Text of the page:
Friday, 10 November 2017

REVIEW: Am I Dead Yet? at the Soho Theatre

’Am I dead yet’ is a small show worth of the fringe venue upstairs (I almost was dead after climbing three flights) in the heart of London’s West End at the Soho Theatre. 

Written and performed by Jon Spooner and Chris Thorpe this hour long performance really makes you think about death; but not as you’d expect. First of all three stories underpin the performance; one of a suicide in the late 70s/Early 80s the next is a young girl who fell into a frozen over lake set in modern day and the third is a hypothetical story set many, many years in the future where technology has progressed to a point where people don’t die; interspersed with songs about death it sounds like an awfully morbid night - in fact it was the complete opposite. 

They are wonderful storytellers, carrying the audiences attention whilst telling the three stories all intertwined, which involve some heavy themes, is a skill. Before we get into the stories and after both performers have bounced about in their boxers right at the beginning there’s a CPR instructional section from a real paramedic - This followed some very interesting facts of why keeping a body freshly dead is better than leaving a collapsed person to die - very insightful stuff. 

Thursday, 13 November 2014

REVIEW: Beached at the Soho Theatre

The Marlowe Theatre brings Melissa Bubonics Beached to the Soho Theatre, and whilst it proves entertaining and thought-provoking, it is not quite probing enough to leave much of a lasting impression. The shows information on the programme states but with the cameras rolling, something totally unexpected happens - Arty falls in love. So its not all that unexpected then.

Arty is the worlds fattest teenager at sixty-seven stone, played charmingly by James Dryden. He hasnt moved in years, and is piling on the pounds. A reality TV crew move in and document his journey towards getting a gastric bypass. Along the way, he falls in love, and discovers a few uncomfortable truths.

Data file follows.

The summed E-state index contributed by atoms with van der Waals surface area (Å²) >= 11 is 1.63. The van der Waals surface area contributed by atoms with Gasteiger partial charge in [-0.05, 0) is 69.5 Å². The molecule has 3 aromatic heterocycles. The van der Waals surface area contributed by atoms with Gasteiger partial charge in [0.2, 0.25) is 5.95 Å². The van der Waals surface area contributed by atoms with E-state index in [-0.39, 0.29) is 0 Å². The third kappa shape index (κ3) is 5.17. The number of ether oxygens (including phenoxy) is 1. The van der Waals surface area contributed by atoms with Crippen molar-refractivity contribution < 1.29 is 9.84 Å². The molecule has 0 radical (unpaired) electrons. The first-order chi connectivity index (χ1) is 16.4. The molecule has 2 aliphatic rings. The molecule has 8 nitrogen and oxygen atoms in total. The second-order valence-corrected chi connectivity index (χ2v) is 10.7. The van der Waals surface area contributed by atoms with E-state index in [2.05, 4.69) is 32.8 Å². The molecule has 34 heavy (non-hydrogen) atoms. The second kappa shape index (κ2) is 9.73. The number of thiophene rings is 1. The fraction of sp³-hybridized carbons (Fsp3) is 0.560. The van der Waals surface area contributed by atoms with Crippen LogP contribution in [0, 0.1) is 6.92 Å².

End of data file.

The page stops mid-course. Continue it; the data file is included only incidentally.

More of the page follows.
Friday, 17 October 2014

Cast announced for BEACHED, The Marlowe's first in-house production

Director of The Marlowe Theatre Mark Everett today announces the full cast for the theatre’s inaugural in-house production,Beached by Melissa Bubnic.  Justin Audibert will direct James DrydenAlison O’DonnellRhoda Ofori-Attah and Robin Weaver.  The UK première production will run in The Marlowe Studio from 28 October – 1 November before moving to the Soho Theatre from 4 – 23 November

Beached tells the story of 18-year-old Arty, who, at 63 stone, is morbidly obese and the world’s fattest teenager. He is a young man literally going nowhere.

Tuesday, 2 September 2014

Guilt & Shame return to Soho Theatre

Fresh from a dazzling run at the 2014 Edinburgh Fringe - described by Gay Times as nothing short of genius - Guilt & Shame’s wild, narrative-based sketch comedy returns to Soho Theatre to take you by storm in Going Straight.

Orgies, murders, bank robberies and boy bands - gay virgin Rob and unstoppable womaniser Gabe have been involved in them all. These boys really need to change their hedonistic ways so they join a strange religious cult. But, their new god – Jeremy Clarkson - has some very weird rules. With crazy Christians, rapping dwarfs and a disco-loving transvestite, fresh, crude and funny Guilt & Shame seem to be doing anything but going straight!